When one looks at their fiction record closely, however, an historical truth emerges. Before 1820 they published only two American novels; in the next decade, thirty-four (almost triple the output of their closest competitor); in the next decade, 142 — which was tops in the trade. Their sudden expansion into large scale American literary publishing after 1820 was due mainly to one fact: their early recognition of the commercial value of the work of Scott, Byron, and their contemporaries, and their speed, skill, and resourcefulness in exploiting that work in America. They recognized the gold mine as early as 1817 (the year of the founding of Harpers, who were to be their successors in the field), and by 1822 they had put John Miller on salary to buy early copies of Scott’s novels. By 1832 they had published at least eleven first American editions of Scott, and for a while they led the American trade in printing Dickens. In 1825 the Harpers guaranteed a Boston correspondent that they could win out in the competition for a new British work against any firm in the country except the Careys.

But though the Philadelphians were pioneers in a trade which was to become almost lethal to native authorship, and though they declined to deal in unprofitable native poetry, their standards were not exclusively commercial. In the twenties they were attracting and seeking Americans whose names would add prestige to the firm’s list, and like all good publishers (but like few publishers of their time) they experienced professional pleasure in linking their name with that of a distinguished author on a title page. They were sure of Cooper’s distinction when they read The Spy, but, adhering to the ethics of their trade, they had kept their hands off Wiley’s author. During their bargaining for The Last of the Mohicans, they wrote Cooper, “when an author makes an arrangement with us, he is never disposed to leave us. We have had within six months, applications from seven authors, all of reputation, who are disgusted with their publishers.”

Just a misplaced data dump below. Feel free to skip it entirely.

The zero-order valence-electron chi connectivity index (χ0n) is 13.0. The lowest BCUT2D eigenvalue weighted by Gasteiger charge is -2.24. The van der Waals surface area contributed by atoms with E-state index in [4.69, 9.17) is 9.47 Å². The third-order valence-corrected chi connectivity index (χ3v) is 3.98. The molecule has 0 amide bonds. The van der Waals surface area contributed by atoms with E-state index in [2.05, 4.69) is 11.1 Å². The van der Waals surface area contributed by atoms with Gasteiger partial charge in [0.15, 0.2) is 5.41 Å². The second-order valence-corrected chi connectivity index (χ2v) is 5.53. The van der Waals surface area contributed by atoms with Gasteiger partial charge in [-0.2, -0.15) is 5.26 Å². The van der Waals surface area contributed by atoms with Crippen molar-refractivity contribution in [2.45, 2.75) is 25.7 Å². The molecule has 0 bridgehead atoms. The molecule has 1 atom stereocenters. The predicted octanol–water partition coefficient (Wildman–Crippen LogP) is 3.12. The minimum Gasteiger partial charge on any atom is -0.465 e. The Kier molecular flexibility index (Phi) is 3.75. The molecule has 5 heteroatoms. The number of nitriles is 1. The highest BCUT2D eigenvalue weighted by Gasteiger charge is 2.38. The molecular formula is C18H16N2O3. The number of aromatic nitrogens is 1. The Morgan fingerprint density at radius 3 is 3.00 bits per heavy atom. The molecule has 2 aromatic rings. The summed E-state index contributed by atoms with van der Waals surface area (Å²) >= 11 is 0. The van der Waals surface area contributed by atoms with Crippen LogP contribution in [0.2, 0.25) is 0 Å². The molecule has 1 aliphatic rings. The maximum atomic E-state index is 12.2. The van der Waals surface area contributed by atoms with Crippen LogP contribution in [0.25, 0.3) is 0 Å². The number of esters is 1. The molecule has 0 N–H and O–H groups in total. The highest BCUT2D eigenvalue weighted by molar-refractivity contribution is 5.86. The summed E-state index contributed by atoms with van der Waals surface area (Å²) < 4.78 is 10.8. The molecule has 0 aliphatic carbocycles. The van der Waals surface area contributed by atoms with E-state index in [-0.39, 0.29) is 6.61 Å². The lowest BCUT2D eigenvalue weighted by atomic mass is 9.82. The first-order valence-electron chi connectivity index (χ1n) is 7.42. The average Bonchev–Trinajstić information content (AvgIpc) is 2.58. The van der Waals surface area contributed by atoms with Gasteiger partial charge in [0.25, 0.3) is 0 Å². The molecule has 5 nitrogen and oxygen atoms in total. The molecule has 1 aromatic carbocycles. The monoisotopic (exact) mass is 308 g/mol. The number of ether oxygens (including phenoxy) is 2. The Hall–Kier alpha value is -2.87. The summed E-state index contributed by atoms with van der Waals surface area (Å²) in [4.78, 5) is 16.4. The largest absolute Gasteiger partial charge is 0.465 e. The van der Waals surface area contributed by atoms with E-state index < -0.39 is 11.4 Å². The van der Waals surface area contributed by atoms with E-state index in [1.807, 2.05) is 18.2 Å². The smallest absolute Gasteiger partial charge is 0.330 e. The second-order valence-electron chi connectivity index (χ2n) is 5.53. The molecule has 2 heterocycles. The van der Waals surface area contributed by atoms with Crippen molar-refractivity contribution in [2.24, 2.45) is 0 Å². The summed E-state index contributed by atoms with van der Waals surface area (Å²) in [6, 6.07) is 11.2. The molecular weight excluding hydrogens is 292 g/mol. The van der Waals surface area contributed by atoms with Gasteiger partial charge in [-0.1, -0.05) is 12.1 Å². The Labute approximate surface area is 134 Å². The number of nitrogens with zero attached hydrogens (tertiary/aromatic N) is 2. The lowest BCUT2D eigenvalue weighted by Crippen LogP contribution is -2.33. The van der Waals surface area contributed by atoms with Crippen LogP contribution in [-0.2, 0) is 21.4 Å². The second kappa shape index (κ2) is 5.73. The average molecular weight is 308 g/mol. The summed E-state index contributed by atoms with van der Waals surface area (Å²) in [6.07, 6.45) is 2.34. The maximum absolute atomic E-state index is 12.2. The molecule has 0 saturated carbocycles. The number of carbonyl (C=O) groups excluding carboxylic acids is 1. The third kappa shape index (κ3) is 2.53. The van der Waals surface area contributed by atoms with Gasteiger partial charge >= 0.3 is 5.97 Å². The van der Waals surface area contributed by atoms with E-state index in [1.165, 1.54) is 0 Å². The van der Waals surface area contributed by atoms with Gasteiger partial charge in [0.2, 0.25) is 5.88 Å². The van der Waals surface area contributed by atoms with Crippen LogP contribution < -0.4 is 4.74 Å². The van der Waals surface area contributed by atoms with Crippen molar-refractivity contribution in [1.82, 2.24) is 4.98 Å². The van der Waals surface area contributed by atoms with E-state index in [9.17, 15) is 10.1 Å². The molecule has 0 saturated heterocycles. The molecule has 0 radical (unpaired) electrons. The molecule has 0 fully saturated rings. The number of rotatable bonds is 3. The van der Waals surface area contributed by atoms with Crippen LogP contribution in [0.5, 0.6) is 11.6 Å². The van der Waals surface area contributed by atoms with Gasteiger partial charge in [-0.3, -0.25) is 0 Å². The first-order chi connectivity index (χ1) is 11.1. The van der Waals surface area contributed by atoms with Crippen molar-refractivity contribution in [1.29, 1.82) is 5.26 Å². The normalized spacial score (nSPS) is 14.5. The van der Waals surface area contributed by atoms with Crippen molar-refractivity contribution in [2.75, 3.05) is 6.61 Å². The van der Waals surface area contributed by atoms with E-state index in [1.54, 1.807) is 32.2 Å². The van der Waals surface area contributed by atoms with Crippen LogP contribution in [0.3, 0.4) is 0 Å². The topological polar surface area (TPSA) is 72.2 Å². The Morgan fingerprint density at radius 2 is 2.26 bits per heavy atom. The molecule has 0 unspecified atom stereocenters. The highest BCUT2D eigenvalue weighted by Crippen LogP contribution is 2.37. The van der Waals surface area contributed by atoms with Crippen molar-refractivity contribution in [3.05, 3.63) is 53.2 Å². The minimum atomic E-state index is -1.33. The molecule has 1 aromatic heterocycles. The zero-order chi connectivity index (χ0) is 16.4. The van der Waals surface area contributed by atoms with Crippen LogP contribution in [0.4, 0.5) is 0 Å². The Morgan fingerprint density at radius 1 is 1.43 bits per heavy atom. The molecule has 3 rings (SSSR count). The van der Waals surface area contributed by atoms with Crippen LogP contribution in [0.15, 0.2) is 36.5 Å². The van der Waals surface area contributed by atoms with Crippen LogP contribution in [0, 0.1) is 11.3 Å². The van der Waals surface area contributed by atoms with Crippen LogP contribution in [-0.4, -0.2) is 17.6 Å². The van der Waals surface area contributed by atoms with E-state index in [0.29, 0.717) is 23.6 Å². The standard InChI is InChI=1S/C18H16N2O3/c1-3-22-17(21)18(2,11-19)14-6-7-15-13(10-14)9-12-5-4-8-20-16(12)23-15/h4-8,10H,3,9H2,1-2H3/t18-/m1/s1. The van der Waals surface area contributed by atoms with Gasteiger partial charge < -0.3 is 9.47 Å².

This statement represents the dawn of the modern author publisher relationship in America — a relation based on the conviction that there is no monetary or legal substitute for mutual confidence. For seventeen years the Careys patiently demonstrated to Cooper that they were doing everything a publisher could possibly do for an author, that they valued their association with him, but that they must be guided not only by his interests but their own, and by intelligent trade practice. Their surviving letters to him are models of candor, tact, sympathy, firmness, and humorous indulgence.

They needed all of these qualities, for Cooper was something of a spoiled child. Accustomed during his years with Wiley to taking the lion’s share of the profit of his books, and to being his own judge of their saleability, he insisted on extraordinary prerogatives in his dealings with the Careys. His novels had to be accepted, sight unseen, on the basis of a bare description of theme and scene, and he had to be guaranteed a flat sum for the right to publish the unseen book for a stated period. Sometimes, when a hook failed, they got a rebate from him or a reduction on the price of the next book, but always the entire risk was theirs.

By the end of the twenties the pattern of profit and loss on Cooper’s books had become clear to them, and they revealed it to him. Paying him $5,000 per book, they lost money if the first year’s sales were less than five thousand, broke even if they were 5,500 and made a reasonable profit if they reached six thousand. After the first year each book joined the Cooper sets, which were printed from the original plates and sold at trade sales at reduced rates. Up to 1829, they told him, only The Red Rover, which sold 6,500 copies, had shown them a clear profit. They considered that sale as “fixing the utmost limits to which the sale of a popular book can be pushed. It required great popularity to sell so many, and we cannot always calculate upon such a number.” Unfortunately, no records of the size of the later and cheaper reprintings survive; we have thus lost a valuable index to the growth of Cooper’s reading public.